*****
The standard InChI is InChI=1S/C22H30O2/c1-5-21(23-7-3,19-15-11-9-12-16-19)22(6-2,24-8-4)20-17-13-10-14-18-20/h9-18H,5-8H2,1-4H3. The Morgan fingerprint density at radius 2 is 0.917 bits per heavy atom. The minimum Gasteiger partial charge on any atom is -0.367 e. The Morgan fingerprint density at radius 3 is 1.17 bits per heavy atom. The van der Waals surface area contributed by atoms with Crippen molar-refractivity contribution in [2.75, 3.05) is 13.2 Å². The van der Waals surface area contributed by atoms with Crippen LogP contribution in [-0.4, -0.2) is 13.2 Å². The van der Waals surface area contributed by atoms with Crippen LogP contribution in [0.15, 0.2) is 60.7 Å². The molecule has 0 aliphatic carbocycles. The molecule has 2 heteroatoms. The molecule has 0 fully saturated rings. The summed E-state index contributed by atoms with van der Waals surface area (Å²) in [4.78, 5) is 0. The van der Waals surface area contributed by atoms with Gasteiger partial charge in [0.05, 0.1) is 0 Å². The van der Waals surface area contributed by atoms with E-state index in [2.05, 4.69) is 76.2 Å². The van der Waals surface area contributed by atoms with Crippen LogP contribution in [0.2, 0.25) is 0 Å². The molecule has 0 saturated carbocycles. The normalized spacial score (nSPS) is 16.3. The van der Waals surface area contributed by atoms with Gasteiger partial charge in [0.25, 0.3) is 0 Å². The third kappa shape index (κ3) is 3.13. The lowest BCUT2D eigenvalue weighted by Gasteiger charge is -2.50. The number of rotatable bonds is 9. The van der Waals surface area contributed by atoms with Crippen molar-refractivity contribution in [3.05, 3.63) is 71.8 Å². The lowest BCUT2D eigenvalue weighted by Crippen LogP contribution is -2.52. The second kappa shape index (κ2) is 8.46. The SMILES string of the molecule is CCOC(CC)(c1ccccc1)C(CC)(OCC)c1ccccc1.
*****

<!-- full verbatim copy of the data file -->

The standard InChI is InChI=1S/C22H30O2/c1-5-21(23-7-3,19-15-11-9-12-16-19)22(6-2,24-8-4)20-17-13-10-14-18-20/h9-18H,5-8H2,1-4H3. The Morgan fingerprint density at radius 2 is 0.917 bits per heavy atom. The minimum Gasteiger partial charge on any atom is -0.367 e. The Morgan fingerprint density at radius 3 is 1.17 bits per heavy atom. The van der Waals surface area contributed by atoms with Crippen molar-refractivity contribution in [2.75, 3.05) is 13.2 Å². The van der Waals surface area contributed by atoms with Crippen LogP contribution in [-0.4, -0.2) is 13.2 Å². The van der Waals surface area contributed by atoms with Crippen LogP contribution in [0.15, 0.2) is 60.7 Å². The molecule has 0 aliphatic carbocycles. The molecule has 2 heteroatoms. The molecule has 0 fully saturated rings. The summed E-state index contributed by atoms with van der Waals surface area (Å²) in [4.78, 5) is 0. The van der Waals surface area contributed by atoms with Gasteiger partial charge in [0.05, 0.1) is 0 Å². The van der Waals surface area contributed by atoms with E-state index in [2.05, 4.69) is 76.2 Å². The van der Waals surface area contributed by atoms with Crippen LogP contribution in [0.2, 0.25) is 0 Å². The molecule has 0 saturated carbocycles. The normalized spacial score (nSPS) is 16.3. The van der Waals surface area contributed by atoms with Gasteiger partial charge in [0.25, 0.3) is 0 Å². The third kappa shape index (κ3) is 3.13. The lowest BCUT2D eigenvalue weighted by Gasteiger charge is -2.50. The number of rotatable bonds is 9. The van der Waals surface area contributed by atoms with Crippen molar-refractivity contribution in [3.05, 3.63) is 71.8 Å². The lowest BCUT2D eigenvalue weighted by Crippen LogP contribution is -2.52. The second kappa shape index (κ2) is 8.46. The SMILES string of the molecule is CCOC(CC)(c1ccccc1)C(CC)(OCC)c1ccccc1.